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(NECN: Peter Howe, Revere, Mass.) While shoppers streamed in and out of 46 New England BJ's Wholesale Club stores Wednesday stocking up on Independence Day weekend goods, a pair of private equity firms were stocking up on BJ's itself -- a $2.8 billion deal to take the company private.
The deal has been foreshadowed for months. Still, the $51.25-per-share offer from Leonard Green & Partners and CVC Capital Partners represents a 6.6 percent premium over Tuesday's closing price of $48.08. The deal is expected to close in the fourth quarter, at which time BJ's would cease being a publicly traded stock subject to worries over daily share price movements and meeting or beating quarterly earnings-per-share estimates and could focus on longer-term plans for expanding beyond its current footprint of 190 stores in 15 Eastern states.
BJ's CEO Laura Sen said in a statement the private-equity backing "will BJ's' ability to execute our business model thoughtfully, profitably, and successfully.'' She told workers to expect "business as usual" and predicted with the exception of her own reporting to a new board, everyone else working for BJ's should expect to have the same boss after the deal closes.
That said, it's hard to imagine anyone spending $3 billion to change nothing.
Michael Tesler of Retail Concepts Inc., a Norwell, Mass., retail consulting firm, said he thinks BJ's is a strong franchise that has held up well with value-minded shoppers during the recession. But he thinks BJ's needs to continue to find ways to separate and distinguish itself in the shopping-club sector, perhaps by deeping its identity and value proposition as the middle-tier between deeper discounter Sam's Club (a WalMart unit) and more chi-chi Costco, known for offering high-end liquor and wines as well as pallet loads of diapers and paper towels and jumbo-sized boxes of cereal.
"They don't want it to be like the situation was with Staples, OfficeMax and Office Depot, where people couldn't tell them apart" and Staples became the default category-dominator, Tesler said.
Neither BJ's nor its prospective new owners gave any indications of what if any changes they plan to make in BJ's product offerings or brand identity. One obvious potential is to expand west or south from the 15 states it now serves, something that could be a drag on earnings and a discouragement to Wall Street, but far more palatable to long-term value-minded private owners who don't have to worry about a short-term stock-price swoon.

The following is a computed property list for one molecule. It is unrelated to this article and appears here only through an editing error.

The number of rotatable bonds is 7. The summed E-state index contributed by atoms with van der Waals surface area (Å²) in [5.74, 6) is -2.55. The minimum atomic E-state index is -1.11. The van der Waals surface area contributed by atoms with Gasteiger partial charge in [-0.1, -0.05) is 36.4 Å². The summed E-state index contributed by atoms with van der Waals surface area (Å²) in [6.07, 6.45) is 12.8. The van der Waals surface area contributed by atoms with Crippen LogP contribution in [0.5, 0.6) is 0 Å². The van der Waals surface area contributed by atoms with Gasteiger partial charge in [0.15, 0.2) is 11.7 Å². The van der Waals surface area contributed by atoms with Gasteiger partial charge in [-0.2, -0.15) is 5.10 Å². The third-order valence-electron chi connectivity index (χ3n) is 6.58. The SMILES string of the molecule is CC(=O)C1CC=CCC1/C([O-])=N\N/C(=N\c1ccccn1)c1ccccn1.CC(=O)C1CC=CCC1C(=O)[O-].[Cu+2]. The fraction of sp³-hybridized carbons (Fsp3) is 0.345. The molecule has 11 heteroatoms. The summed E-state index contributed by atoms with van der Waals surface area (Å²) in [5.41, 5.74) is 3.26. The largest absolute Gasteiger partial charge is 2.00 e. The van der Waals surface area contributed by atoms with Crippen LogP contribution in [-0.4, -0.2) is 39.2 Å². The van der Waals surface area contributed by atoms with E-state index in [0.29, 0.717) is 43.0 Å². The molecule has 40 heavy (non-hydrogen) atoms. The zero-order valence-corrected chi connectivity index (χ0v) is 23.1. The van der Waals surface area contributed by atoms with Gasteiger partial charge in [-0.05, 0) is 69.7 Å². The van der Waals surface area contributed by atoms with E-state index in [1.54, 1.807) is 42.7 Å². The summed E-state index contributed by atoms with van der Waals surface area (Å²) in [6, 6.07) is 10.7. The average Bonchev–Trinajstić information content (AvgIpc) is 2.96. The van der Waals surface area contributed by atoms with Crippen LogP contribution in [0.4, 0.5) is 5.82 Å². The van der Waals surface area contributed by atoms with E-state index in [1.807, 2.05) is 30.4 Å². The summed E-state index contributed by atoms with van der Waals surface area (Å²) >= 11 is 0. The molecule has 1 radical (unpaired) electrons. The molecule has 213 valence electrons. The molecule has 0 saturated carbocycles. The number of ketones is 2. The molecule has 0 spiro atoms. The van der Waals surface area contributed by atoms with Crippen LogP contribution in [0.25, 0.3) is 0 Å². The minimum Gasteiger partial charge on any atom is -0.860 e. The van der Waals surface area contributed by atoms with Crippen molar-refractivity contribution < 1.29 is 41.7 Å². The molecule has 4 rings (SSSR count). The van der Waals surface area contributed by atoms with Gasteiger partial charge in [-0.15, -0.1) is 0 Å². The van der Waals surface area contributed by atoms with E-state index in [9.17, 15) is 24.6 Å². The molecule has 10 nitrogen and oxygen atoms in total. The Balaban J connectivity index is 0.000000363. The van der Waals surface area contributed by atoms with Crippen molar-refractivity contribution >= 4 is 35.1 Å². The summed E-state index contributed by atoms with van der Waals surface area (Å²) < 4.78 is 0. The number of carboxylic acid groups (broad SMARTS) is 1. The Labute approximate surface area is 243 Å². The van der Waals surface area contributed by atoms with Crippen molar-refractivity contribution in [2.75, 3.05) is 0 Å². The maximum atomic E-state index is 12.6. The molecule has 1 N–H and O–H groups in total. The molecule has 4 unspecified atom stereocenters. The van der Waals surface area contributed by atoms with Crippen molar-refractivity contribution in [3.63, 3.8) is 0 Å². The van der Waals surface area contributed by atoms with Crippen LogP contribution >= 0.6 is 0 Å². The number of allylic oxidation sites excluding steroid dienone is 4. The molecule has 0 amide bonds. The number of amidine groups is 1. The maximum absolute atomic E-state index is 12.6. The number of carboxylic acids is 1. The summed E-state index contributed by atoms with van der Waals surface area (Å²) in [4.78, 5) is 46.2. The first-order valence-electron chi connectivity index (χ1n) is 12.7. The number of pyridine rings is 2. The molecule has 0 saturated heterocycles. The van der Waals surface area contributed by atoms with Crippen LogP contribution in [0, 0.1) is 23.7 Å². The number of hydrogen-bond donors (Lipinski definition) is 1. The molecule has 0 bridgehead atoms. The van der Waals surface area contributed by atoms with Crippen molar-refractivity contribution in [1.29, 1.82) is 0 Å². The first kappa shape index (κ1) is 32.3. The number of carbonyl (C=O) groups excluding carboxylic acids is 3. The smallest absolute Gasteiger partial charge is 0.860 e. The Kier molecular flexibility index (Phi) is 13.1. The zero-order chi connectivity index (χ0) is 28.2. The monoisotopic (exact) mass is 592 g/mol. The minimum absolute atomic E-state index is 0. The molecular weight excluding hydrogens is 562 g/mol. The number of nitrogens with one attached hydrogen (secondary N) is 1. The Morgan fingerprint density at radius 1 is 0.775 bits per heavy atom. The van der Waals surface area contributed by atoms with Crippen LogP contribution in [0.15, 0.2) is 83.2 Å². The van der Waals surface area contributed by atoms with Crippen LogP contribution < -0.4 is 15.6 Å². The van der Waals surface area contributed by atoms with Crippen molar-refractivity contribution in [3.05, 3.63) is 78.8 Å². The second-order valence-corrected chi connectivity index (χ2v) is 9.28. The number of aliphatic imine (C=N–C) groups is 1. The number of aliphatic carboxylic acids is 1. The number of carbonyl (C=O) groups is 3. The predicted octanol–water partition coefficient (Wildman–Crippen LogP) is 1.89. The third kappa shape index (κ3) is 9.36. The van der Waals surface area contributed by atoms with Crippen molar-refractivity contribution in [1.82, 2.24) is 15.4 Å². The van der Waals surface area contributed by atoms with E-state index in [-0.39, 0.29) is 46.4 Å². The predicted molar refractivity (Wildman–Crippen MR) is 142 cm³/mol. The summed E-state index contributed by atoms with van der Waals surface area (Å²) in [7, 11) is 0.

(Of the 190 stores, 46 are in New England, including 23 in Massachusetts, 12 in Connecticut, 6 in New Hampshire, 3 in Rhode Island, and 2 in Maine, according to company spokeswoman Kelly McFalls.)
One of the biggest challenges for BJ's, Leonard Green, and CVC is that warehouse stores are in a brutally competitive business environment. "They don't just compete with Sam's and Costco, they compete with Wal-Mart and Target, they compete with Lowe's and Home Depot, they compete with OfficeMax and Staples,'' and even for some products speciality online retailers like Diapers.com or giant Amazon.com.
Moreover, BJ's shoppers tend to be savvy, demanding, and more than willing to drive a few miles to save some bucks. Jenna Albano of North Reading, Mass., visiting the Revere store Wednesday to load up on supplies for a family Fourth of July weekend in Maine, said she will "kind of wait until I have to bulk up and buy a lot of stuff before I come" to BJ's, and she pays close attention to prices. "Some of their stuff can be a little expensive. You have to sort of price-compare because they can be more expensive than Wal-Mart,'' Albano said.
Carmen Santana of Revere, mother of two-week-old Raoul, said she loves the low prices for those at BJ's and frequently finds BJ's sells products for half the price of Stop & Shop.
Rick Judd of Everett, Mass., has been a member of all three of the major warehouse club chains. "Between BJ's and Costco, I like them both equally. I think BJ's has a little more variety than Costco does.'' He counts himself as a satisfied customer -- for now. "I hope they don't change" for the worse as a result of the takeover, Judd said, adding with a laugh: "Otherwise, I'll go to Costco's."
Leonard Green and CVC are making a $3 billion bet: BJ's can keep those shoppers happy, add more of them -- and pull down bigger profits doing it, too.
CLICK HERE to see a May 2010 "This Week in Business" interview with Laura Sen.